The Argonne Forest

One weekend in November 1996 we made a first visit to the region. It is another part of the Western Front that is poorly served by modern guide books. "Before Endeavours Fade" devotes a mere two pages to this fascinating area. The new "Premiere Guerre Mondiale des Flandres a l'Alsace" is the most thorough of recent works with 20 pages. However, older works such as the 1919 Michelin Guide "The Americans in the Great War Vol. 3, Meuse-Argonne" and the 1938 "American Armies and Battlefields in Europe" do a much better job. The French Army's role in the region is best explained in the 1931 French language Michelin Guide "Verdun Argonne 1914-18" (though this volume is in fact a combined and updated version of the separate 1919 "Verdun" and "Argonne" volumes).

The Argonne Forest

Two hours after leaving home we drew off the motorway at St. Menehould, a small town that is one of the gateways to the Argonne forest and which remained behind the French lines for most of the war.  On the edge of town is a French military cemetery containing 5,485 burials. Most of these men died in the hospitals in the town. This cemetery also contains a Memorial to the Defenders of the Argonne of the 10th and 18th Corps. A picture of this can be seen on page 109 of "The Americans in the Great War Vol. 3, Meuse-Argonne".

We drove north-east to Lachalade, a village in the centre of the forest.  Beside the cross-roads is the Memorial to the Garibaldians which was erected in 1933. This commemorates Constante and Bruno Garibaldi, grandsons of Giuseppe Garibaldi who was one of the architects of Italian unification. His son Ricciotti offered his services to France and raised a legion of Italian volunteers, 'The Garibaldians'. The legion served in the Argonne in late 1914 and early 1915.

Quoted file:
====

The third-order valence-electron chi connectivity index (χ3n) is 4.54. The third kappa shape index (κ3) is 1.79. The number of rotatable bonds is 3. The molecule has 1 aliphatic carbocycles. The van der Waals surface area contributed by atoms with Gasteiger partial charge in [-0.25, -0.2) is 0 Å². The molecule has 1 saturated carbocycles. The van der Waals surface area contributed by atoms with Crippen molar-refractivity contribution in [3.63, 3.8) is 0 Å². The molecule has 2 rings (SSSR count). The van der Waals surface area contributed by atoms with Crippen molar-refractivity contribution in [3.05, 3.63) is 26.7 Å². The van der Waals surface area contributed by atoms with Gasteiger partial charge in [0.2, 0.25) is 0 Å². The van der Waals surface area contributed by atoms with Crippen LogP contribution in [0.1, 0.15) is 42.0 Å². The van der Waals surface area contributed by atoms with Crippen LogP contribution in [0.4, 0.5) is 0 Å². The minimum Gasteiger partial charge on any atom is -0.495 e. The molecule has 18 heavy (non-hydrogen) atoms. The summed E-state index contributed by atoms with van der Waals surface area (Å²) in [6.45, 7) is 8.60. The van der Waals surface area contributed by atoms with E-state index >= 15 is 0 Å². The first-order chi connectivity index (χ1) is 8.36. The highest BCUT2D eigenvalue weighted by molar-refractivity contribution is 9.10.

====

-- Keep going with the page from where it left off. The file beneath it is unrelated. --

From Lachalade we drove eastwards to a minor road, the D38c, which is better known as the Haute Chevauchee. On the Haute Chevauchee is the main memorial within the forest: the Memorial to the Defenders of the Argonne. It was inaugurated by Poincare on 30 July 1922 and commemorates 150,000 French combatants. The nine metre high stone monument is surmounted by the bust of a poilu whose hands are clasping the handle of a sword which overlays a cross. The flanks of the monument are engraved with the numbers of 275 French regiments, 18 Italian regiments, and 32 American divisions which saw service in the Argonne sector. The crypt of the memorial contains an ossuary which contains the remains of several thousand unknown soldiers.

The approach drive to the memorial is, in my opinion, one of the finest to be had anywhere on the Western Front. The closer one gets to the memorial, the more one can see how the ground under the trees has been churned up. The shell holes are largest near the memorial and the trench systems are still very much in evidence. In fact, the memorial is in the middle of a line of craters which marked no-man's-land in this area, better known during the War as the "La Fille Morte" sector.